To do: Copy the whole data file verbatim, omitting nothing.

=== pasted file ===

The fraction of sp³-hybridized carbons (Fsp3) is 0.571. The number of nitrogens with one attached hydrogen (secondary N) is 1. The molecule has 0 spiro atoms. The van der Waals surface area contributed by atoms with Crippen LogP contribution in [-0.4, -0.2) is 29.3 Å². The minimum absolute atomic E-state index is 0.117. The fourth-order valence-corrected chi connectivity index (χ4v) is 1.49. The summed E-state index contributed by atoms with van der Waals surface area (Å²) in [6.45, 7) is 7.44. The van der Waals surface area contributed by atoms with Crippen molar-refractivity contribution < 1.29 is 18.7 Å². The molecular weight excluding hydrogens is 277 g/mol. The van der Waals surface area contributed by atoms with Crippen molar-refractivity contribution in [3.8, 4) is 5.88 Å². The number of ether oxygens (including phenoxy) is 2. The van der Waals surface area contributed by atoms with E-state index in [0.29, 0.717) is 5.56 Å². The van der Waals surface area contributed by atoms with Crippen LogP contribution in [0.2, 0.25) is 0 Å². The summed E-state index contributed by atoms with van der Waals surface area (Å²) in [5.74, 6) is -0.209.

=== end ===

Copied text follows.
The fraction of sp³-hybridized carbons (Fsp3) is 0.571. The number of nitrogens with one attached hydrogen (secondary N) is 1. The molecule has 0 spiro atoms. The van der Waals surface area contributed by atoms with Crippen LogP contribution in [-0.4, -0.2) is 29.3 Å². The minimum absolute atomic E-state index is 0.117. The fourth-order valence-corrected chi connectivity index (χ4v) is 1.49. The summed E-state index contributed by atoms with van der Waals surface area (Å²) in [6.45, 7) is 7.44. The van der Waals surface area contributed by atoms with Crippen molar-refractivity contribution < 1.29 is 18.7 Å². The molecular weight excluding hydrogens is 277 g/mol. The van der Waals surface area contributed by atoms with Crippen molar-refractivity contribution in [3.8, 4) is 5.88 Å². The number of ether oxygens (including phenoxy) is 2. The van der Waals surface area contributed by atoms with E-state index in [0.29, 0.717) is 5.56 Å². The van der Waals surface area contributed by atoms with Crippen LogP contribution in [0.2, 0.25) is 0 Å². The summed E-state index contributed by atoms with van der Waals surface area (Å²) in [5.74, 6) is -0.209.